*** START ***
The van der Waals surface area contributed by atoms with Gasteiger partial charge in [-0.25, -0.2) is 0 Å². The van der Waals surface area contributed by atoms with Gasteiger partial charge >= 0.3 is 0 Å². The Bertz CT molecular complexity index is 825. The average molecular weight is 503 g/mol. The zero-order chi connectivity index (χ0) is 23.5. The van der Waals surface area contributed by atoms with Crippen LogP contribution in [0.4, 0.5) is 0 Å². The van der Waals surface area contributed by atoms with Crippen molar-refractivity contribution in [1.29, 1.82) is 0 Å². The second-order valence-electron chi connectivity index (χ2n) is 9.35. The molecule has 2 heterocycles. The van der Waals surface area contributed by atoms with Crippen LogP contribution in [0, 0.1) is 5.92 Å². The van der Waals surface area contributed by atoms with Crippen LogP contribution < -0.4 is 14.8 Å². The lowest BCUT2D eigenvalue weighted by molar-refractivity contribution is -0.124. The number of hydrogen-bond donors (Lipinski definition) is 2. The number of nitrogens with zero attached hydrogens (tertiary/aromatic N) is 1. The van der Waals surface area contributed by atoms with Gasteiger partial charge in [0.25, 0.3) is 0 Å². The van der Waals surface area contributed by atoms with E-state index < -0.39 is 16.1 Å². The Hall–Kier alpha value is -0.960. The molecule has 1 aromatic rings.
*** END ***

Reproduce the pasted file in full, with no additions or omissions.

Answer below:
The van der Waals surface area contributed by atoms with Gasteiger partial charge in [-0.25, -0.2) is 0 Å². The van der Waals surface area contributed by atoms with Gasteiger partial charge >= 0.3 is 0 Å². The Bertz CT molecular complexity index is 825. The average molecular weight is 503 g/mol. The zero-order chi connectivity index (χ0) is 23.5. The van der Waals surface area contributed by atoms with Crippen LogP contribution in [0.4, 0.5) is 0 Å². The van der Waals surface area contributed by atoms with Crippen molar-refractivity contribution in [1.29, 1.82) is 0 Å². The second-order valence-electron chi connectivity index (χ2n) is 9.35. The molecule has 2 heterocycles. The van der Waals surface area contributed by atoms with Crippen LogP contribution in [0, 0.1) is 5.92 Å². The van der Waals surface area contributed by atoms with Crippen LogP contribution < -0.4 is 14.8 Å². The lowest BCUT2D eigenvalue weighted by molar-refractivity contribution is -0.124. The number of hydrogen-bond donors (Lipinski definition) is 2. The number of nitrogens with zero attached hydrogens (tertiary/aromatic N) is 1. The van der Waals surface area contributed by atoms with Gasteiger partial charge in [0.25, 0.3) is 0 Å². The van der Waals surface area contributed by atoms with E-state index < -0.39 is 16.1 Å². The Hall–Kier alpha value is -0.960. The molecule has 1 aromatic rings.